In round numbers, Portland’s minimum guaranteed salary floor next season is $93 million (barring trades). Practically speaking, Rodney Hood and Mario Hezonja will keep their player options and suit up for the team, putting the Blazers around $101 million. A first-round pick, a Wenyen Gabriel or two, and minimum roster holds will bump that by another $5 million, give or take, leaving the Blazers somewhere in the vicinity of $106 million in total obligation.

The salary cap is projected to be $115 million, but those numbers were established pre-COVID. Even going with $115 million, Portland only has $9 million or so to play with. That’s more than the mid-level exception they’d get by exceeding the cap, but not much more.

In order to generate that space, they’d need to release Whiteside, Carmelo Anthony, and Trevor Ariza. Whiteside and Anthony are unrestricted free agents, but Ariza has a $12.3 million team option. If the Blazers pick up Ariza—their only proven option at small forward—they’d be over the cap. At that point, they’d be limited to the mid-level exception as their “big” signing whether or not they kept Whiteside or ‘Melo.

Under those conditions, keeping Whiteside might make sense. Any player, let alone a player of his talent and production level, is arguably better than nothing. If they go over the cap keeping one veteran, they might as well consider keeping more than one.

The big hitch will be where the final cap number ends up and how the league imposes the corresponding luxury tax threshold.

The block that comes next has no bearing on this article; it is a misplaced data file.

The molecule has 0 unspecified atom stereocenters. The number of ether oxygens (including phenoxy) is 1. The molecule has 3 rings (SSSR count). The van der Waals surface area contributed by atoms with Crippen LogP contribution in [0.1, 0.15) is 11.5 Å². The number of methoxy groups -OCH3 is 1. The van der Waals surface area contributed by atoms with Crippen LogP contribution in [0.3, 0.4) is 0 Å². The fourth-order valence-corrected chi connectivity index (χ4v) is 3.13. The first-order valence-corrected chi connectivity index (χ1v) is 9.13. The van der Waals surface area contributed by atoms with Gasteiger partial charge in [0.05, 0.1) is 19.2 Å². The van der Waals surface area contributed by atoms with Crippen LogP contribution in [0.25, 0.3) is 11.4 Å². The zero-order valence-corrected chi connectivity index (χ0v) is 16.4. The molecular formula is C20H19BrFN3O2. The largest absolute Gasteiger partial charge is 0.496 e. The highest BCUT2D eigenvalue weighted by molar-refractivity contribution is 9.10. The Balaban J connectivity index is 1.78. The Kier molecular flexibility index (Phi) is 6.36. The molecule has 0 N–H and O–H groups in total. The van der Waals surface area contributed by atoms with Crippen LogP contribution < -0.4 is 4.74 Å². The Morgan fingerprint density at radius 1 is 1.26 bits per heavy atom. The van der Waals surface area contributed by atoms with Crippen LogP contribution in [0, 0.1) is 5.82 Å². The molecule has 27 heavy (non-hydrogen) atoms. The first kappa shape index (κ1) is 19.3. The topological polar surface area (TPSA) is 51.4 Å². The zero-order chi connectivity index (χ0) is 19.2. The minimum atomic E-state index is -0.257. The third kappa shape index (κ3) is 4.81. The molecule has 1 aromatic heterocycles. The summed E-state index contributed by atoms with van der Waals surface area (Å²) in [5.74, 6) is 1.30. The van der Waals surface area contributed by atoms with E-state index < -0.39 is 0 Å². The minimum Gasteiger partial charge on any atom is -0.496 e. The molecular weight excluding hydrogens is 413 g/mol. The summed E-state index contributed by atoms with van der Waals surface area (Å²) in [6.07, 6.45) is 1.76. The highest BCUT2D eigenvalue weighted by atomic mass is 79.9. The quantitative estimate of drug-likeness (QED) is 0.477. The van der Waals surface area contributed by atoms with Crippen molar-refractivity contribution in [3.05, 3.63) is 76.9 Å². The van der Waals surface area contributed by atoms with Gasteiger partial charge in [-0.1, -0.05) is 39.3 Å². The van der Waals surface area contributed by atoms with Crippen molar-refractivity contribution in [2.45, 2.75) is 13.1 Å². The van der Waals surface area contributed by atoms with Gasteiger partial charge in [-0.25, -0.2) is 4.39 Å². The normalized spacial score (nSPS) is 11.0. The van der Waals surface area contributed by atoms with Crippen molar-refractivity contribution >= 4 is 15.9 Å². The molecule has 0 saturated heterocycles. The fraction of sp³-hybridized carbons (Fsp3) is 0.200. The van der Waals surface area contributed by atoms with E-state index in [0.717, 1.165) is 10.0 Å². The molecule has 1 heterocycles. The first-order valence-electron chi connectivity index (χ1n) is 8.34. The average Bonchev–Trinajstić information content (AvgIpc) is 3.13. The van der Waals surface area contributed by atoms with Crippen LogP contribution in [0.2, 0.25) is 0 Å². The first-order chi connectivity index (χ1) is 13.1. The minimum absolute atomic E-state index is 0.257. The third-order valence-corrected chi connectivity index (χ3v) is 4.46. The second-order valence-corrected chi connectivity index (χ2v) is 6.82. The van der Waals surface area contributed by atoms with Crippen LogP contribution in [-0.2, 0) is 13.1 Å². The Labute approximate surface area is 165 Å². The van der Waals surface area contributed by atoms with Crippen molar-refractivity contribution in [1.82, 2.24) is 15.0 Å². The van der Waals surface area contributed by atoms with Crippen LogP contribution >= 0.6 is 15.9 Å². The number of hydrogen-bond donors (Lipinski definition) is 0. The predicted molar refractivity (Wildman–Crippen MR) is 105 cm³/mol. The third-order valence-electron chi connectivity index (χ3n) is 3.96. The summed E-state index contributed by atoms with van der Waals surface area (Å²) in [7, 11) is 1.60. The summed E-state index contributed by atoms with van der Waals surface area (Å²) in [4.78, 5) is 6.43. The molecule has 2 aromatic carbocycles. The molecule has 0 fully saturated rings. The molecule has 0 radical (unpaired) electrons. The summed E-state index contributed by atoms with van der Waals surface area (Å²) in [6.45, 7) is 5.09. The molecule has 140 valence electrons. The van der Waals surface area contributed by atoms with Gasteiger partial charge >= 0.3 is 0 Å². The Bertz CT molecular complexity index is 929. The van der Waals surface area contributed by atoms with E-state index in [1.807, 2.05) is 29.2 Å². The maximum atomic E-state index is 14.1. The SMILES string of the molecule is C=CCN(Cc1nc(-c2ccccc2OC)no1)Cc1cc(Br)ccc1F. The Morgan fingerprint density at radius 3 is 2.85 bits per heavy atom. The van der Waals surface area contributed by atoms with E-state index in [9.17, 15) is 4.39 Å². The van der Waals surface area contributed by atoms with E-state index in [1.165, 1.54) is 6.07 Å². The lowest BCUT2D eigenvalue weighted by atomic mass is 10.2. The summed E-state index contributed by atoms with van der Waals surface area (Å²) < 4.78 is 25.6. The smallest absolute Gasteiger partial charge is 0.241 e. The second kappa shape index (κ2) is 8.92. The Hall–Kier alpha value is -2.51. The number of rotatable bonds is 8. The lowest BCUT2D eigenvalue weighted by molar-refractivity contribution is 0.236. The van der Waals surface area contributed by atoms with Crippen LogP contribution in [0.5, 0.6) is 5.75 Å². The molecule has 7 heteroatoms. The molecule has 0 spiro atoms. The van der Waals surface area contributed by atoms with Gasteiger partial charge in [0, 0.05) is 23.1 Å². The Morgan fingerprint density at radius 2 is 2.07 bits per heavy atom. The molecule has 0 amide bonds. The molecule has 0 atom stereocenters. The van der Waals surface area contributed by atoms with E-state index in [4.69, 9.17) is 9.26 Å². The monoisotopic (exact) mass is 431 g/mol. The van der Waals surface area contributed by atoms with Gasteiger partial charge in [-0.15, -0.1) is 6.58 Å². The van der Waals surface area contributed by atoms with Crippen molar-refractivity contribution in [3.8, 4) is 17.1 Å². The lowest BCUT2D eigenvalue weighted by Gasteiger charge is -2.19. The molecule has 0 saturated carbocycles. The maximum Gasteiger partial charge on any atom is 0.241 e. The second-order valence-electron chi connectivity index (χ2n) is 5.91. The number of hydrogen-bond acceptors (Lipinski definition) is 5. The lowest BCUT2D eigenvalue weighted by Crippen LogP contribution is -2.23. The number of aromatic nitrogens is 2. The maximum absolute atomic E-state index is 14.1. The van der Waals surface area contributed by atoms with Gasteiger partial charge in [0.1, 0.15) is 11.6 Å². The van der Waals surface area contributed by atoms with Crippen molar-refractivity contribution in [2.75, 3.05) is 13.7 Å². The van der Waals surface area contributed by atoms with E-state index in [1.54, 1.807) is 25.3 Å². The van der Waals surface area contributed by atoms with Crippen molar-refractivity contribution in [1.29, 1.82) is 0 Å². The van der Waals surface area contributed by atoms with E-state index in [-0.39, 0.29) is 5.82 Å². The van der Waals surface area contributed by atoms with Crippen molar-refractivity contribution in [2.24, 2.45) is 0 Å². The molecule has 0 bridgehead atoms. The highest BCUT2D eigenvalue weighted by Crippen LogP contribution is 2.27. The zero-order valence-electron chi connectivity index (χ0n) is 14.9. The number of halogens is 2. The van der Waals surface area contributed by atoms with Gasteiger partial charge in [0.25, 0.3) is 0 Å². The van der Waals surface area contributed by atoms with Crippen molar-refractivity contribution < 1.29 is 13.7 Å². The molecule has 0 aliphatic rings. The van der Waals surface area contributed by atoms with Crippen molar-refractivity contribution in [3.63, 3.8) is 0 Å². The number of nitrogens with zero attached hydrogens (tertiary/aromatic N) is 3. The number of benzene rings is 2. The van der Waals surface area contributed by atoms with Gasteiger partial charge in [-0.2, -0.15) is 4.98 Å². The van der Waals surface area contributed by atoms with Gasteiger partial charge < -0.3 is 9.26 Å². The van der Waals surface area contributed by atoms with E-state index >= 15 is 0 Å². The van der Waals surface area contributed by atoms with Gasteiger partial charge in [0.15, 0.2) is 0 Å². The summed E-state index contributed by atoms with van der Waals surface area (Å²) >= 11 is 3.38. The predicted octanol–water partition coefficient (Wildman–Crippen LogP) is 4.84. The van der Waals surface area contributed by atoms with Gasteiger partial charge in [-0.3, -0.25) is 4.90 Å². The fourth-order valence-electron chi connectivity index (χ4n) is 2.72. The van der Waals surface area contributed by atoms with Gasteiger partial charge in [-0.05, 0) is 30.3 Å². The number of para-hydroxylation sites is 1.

A lower cap would argue even more strongly for retaining veterans, as the team would generate less cap room by releasing them. A lower tax line may argue against that approach. If keeping Ariza, Whiteside, or Anthony would push the Blazers not just over the cap, but into the tax penalty, the cost may be prohibitive. In that case, they might end up dumping all three even if nothing comes in return.

For Flexibility, Yes

One more consideration comes into play when the Blazers think of retaining veterans: you can’t trade what you don’t have.

Portland can be pretty comfortable with their starting lineup, give or take a small forward if they release Ariza. After that, the roster gets dicey, not only in terms of on-court performance, but off-court value. If the Blazers don’t think they’re set up for a championship run, they’ll need to consider further trades. Whiteside, Ariza, and Anthony are far more attractive trade bait than the cap savings the Blazers would generate by releasing them.

Obviously Portland would need to keep any new contracts reasonable. Nobody will trade for a five-year, $24 million per season version of Whiteside. But if the Blazers get him on a workable deal, a mid-year or Summer 2021 move would be a strong possibility. The potential of such a deal may be enough for them to retain him.

Conclusion

It probably doesn’t make sense to keep Whiteside after this season unless his contract comes cheap and he’d be happy coming off the bench. He’s not likely to be satisfied with those conditions. My guess is that combination of factors, plus cap/tax uncertainty, will keep the Blazers from retaining Whiteside even if they do pick up Ariza’s option year and/or dally with ‘Melo. On paper, they might be better with him. Tax realities and player demands may preclude it anyway.